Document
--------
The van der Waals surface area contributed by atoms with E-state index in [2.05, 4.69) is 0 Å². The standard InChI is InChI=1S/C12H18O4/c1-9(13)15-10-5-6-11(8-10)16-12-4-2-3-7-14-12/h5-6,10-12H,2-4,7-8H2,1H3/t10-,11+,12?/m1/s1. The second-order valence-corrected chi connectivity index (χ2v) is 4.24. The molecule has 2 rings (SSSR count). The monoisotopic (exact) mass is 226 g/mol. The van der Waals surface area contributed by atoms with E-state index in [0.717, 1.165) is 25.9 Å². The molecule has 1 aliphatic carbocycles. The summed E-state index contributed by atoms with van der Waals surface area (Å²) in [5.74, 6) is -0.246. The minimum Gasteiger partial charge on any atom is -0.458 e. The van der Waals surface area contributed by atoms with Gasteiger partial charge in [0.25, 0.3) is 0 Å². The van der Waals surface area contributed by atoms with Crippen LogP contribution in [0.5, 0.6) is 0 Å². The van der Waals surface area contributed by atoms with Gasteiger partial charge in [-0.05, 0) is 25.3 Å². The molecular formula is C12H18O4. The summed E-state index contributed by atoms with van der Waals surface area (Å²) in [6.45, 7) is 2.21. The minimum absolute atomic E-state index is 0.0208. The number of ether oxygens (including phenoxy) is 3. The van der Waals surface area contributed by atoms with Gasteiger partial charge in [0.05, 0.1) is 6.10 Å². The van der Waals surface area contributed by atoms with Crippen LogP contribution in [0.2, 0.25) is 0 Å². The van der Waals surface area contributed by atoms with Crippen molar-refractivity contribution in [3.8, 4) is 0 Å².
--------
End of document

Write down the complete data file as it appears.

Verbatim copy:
The van der Waals surface area contributed by atoms with E-state index in [2.05, 4.69) is 0 Å². The standard InChI is InChI=1S/C12H18O4/c1-9(13)15-10-5-6-11(8-10)16-12-4-2-3-7-14-12/h5-6,10-12H,2-4,7-8H2,1H3/t10-,11+,12?/m1/s1. The second-order valence-corrected chi connectivity index (χ2v) is 4.24. The molecule has 2 rings (SSSR count). The monoisotopic (exact) mass is 226 g/mol. The van der Waals surface area contributed by atoms with E-state index in [0.717, 1.165) is 25.9 Å². The molecule has 1 aliphatic carbocycles. The summed E-state index contributed by atoms with van der Waals surface area (Å²) in [5.74, 6) is -0.246. The minimum Gasteiger partial charge on any atom is -0.458 e. The van der Waals surface area contributed by atoms with Gasteiger partial charge in [0.25, 0.3) is 0 Å². The van der Waals surface area contributed by atoms with Crippen LogP contribution in [0.5, 0.6) is 0 Å². The van der Waals surface area contributed by atoms with Gasteiger partial charge in [-0.05, 0) is 25.3 Å². The molecular formula is C12H18O4. The summed E-state index contributed by atoms with van der Waals surface area (Å²) in [6.45, 7) is 2.21. The minimum absolute atomic E-state index is 0.0208. The number of ether oxygens (including phenoxy) is 3. The van der Waals surface area contributed by atoms with Gasteiger partial charge in [0.05, 0.1) is 6.10 Å². The van der Waals surface area contributed by atoms with Crippen LogP contribution in [0.2, 0.25) is 0 Å². The van der Waals surface area contributed by atoms with Crippen molar-refractivity contribution in [3.8, 4) is 0 Å².